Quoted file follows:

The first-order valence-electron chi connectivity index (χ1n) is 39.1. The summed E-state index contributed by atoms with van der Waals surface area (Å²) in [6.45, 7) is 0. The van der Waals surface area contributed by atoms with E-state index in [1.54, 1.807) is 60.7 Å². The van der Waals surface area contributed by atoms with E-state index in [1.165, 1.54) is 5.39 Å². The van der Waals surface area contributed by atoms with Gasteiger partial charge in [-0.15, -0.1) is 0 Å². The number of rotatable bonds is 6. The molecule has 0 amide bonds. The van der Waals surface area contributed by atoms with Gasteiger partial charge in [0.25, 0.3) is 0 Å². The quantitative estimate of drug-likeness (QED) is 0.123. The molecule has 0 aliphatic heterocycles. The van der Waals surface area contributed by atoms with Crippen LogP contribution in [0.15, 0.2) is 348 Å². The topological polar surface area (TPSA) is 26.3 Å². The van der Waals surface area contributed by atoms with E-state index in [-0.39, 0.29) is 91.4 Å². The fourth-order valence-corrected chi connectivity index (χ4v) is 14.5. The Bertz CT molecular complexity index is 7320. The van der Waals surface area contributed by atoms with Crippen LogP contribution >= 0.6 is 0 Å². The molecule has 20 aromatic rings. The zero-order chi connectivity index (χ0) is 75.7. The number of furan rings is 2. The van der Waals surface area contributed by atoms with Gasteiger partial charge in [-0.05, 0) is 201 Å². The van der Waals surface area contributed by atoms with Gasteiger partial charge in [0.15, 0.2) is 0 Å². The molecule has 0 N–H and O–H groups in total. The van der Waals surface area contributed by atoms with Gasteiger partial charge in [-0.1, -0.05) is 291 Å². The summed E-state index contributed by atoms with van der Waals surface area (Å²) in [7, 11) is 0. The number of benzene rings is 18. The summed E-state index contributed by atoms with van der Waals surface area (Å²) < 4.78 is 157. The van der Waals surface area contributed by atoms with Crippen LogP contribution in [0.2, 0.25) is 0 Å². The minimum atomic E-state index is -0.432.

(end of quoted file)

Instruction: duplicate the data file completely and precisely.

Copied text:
The first-order valence-electron chi connectivity index (χ1n) is 39.1. The summed E-state index contributed by atoms with van der Waals surface area (Å²) in [6.45, 7) is 0. The van der Waals surface area contributed by atoms with E-state index in [1.54, 1.807) is 60.7 Å². The van der Waals surface area contributed by atoms with E-state index in [1.165, 1.54) is 5.39 Å². The van der Waals surface area contributed by atoms with Gasteiger partial charge in [-0.15, -0.1) is 0 Å². The number of rotatable bonds is 6. The molecule has 0 amide bonds. The van der Waals surface area contributed by atoms with Gasteiger partial charge in [0.25, 0.3) is 0 Å². The quantitative estimate of drug-likeness (QED) is 0.123. The molecule has 0 aliphatic heterocycles. The van der Waals surface area contributed by atoms with Crippen LogP contribution in [0.15, 0.2) is 348 Å². The topological polar surface area (TPSA) is 26.3 Å². The van der Waals surface area contributed by atoms with E-state index in [-0.39, 0.29) is 91.4 Å². The fourth-order valence-corrected chi connectivity index (χ4v) is 14.5. The Bertz CT molecular complexity index is 7320. The van der Waals surface area contributed by atoms with Crippen LogP contribution >= 0.6 is 0 Å². The molecule has 20 aromatic rings. The zero-order chi connectivity index (χ0) is 75.7. The number of furan rings is 2. The van der Waals surface area contributed by atoms with Gasteiger partial charge in [-0.05, 0) is 201 Å². The van der Waals surface area contributed by atoms with Gasteiger partial charge in [0.15, 0.2) is 0 Å². The molecule has 0 N–H and O–H groups in total. The van der Waals surface area contributed by atoms with Gasteiger partial charge in [-0.1, -0.05) is 291 Å². The summed E-state index contributed by atoms with van der Waals surface area (Å²) in [7, 11) is 0. The number of benzene rings is 18. The summed E-state index contributed by atoms with van der Waals surface area (Å²) < 4.78 is 157. The van der Waals surface area contributed by atoms with Crippen LogP contribution in [0.2, 0.25) is 0 Å². The minimum atomic E-state index is -0.432.